Raspberry Pi Heater Controller

UPDATE (2013-02-15): I’ve discovered why the DS18B20 was giving out the wrong temperature! Silly mistake.. I had wired the Vdd to 5V instead of 3.3V. In the process I’ve blown GPIO pin 4 on one of my Raspberry Pi’s.. bummer but installed a new Pi and re-wired the Vdd on the DS18B20 to 3.3V, now it’s working fine.

Over the last few evenings I’ve been working on my Raspberry Pi heater controller… The hardware is now finished and I’ve started on the software.  The controller uses a DS18B20 to monitor the temperature and one of the GPIO pins to drive a relay which in turn drives a contactor (the heater is a 1.5kW air blower, that is why the contactor is required). Here is a quick overview of the setup so far.

Circuit diagram:

Heater control schematic (in KiCAD)

Heater control schematic (in KiCAD)

The parts in their box:

Heater control in it's box...!

Heater control in it’s box…!

The 1-wire input through a 3.5mm stereo jack and the relay drive transistor:

Relay drive transistor (under shrink wrap)

Relay drive transistor (under shrink wrap)

The recycled phone charger PSU:

The recycled phone charger switch-mode PSU

The recycled phone charger switch-mode PSU

The relay and contactor combo:

Relay and contactor piggy backed

Relay and contactor piggy backed

The control software is going to be web based and will allow me to set a temperature set point, override the control, and if I get to it, will also have some sort of timer to allow the heater be set to come on and go off at pre-set times.

There is a pile of info out there on 1-wire temperature sensors and connecting them to the RasPi.  One of the better sites I found was: www.cl.cam.ac.uk/freshers/raspberrypi/tutorials/temperature/

Setting the GPIO pin is simple, this script gets run at boot up:

echo "17" > /sys/class/gpio/export
echo "out" > /sys/class/gpio/gpio17/direction
echo "0" > /sys/class/gpio/gpio17/value
chmod 777 /sys/class/gpio/gpio17/value

Now the lighttp web server can have access to the GPIO pin.  Here is a snippet of the PHP that does the business…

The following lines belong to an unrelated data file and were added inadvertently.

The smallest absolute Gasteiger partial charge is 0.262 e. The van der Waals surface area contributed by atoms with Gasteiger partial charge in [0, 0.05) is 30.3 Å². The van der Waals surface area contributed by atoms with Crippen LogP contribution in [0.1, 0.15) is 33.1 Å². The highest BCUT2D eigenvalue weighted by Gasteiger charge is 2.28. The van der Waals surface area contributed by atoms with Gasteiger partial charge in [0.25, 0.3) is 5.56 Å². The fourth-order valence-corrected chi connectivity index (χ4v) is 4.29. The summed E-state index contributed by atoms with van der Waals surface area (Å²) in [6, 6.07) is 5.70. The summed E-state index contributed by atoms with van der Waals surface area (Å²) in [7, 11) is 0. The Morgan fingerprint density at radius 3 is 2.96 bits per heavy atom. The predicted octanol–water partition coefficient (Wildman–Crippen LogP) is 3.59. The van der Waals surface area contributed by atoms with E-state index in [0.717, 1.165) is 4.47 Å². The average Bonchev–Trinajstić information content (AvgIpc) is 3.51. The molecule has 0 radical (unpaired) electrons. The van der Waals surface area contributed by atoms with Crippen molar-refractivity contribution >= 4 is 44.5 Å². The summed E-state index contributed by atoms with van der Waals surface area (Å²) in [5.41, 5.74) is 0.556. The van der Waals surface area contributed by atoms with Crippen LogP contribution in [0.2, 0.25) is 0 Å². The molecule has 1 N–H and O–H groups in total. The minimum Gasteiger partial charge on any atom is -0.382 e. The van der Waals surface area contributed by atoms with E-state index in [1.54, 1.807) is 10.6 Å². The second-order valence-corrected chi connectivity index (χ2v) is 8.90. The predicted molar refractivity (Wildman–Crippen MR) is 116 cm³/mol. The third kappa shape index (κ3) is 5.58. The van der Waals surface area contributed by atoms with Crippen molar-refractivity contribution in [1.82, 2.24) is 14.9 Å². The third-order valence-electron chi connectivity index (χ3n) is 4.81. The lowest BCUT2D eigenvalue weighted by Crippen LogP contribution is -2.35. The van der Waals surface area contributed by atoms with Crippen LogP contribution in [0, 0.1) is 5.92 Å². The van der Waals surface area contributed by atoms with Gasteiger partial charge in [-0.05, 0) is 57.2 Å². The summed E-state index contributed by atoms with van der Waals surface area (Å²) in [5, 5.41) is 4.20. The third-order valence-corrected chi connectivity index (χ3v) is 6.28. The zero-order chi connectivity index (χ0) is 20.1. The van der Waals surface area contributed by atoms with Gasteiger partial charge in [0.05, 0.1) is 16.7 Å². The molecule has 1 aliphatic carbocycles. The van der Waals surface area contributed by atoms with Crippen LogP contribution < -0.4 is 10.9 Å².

$s = $_REQUEST["s"];

if ( $s == 'on' ) {
        $cmd = 'echo "1" > /sys/class/gpio/gpio17/value';
        exec( $cmd );

if ( $s == 'off' ) {
        $cmd = 'echo "0" > /sys/class/gpio/gpio17/value';
        exec( $cmd );

I’m having an interesting problem with my 1-wire readings at the moment. For the first five minutes or so the reading are correct, but after a while the readings jump by 40 degrees! The 1-wire CRC is fine so I don’t think there is a problem with the bus, but I’ll have to take a look with the scope to see if I can get to the bottom of it… very strange!

Interfacing the Carambola (1-Wire and I2C)

Got my Carambola just after New Years day.. Thought it was about time to see what I could do with it!

Wanted to look at the i2c bus and 1-wire to see if I could get the heating control project ported from the BeagleBone over to the Carambola. The module came with a stock OpenWRT install from what I could make out.  Neither I2C, GPIO or 1-Wire worked so followed the Wiki over at 8devices.com, downloaded the source and got building.

I’m on my fifth or sixth recompile/build! But I guess it goes with embedded territory, every module has to be build and a new image installed. At the moment I can’t figure out how to get the repositories for opkt working to install packages on the live system. The system build tools work out of the box and are easy to get to grips with. The only thing that slows one down is finding the correct options in the “make menuconfig”. But once again the Wiki has good instructions. On my current build for this test I have i2c, gpio and 1-wire installed.  Here are the links for the three steps: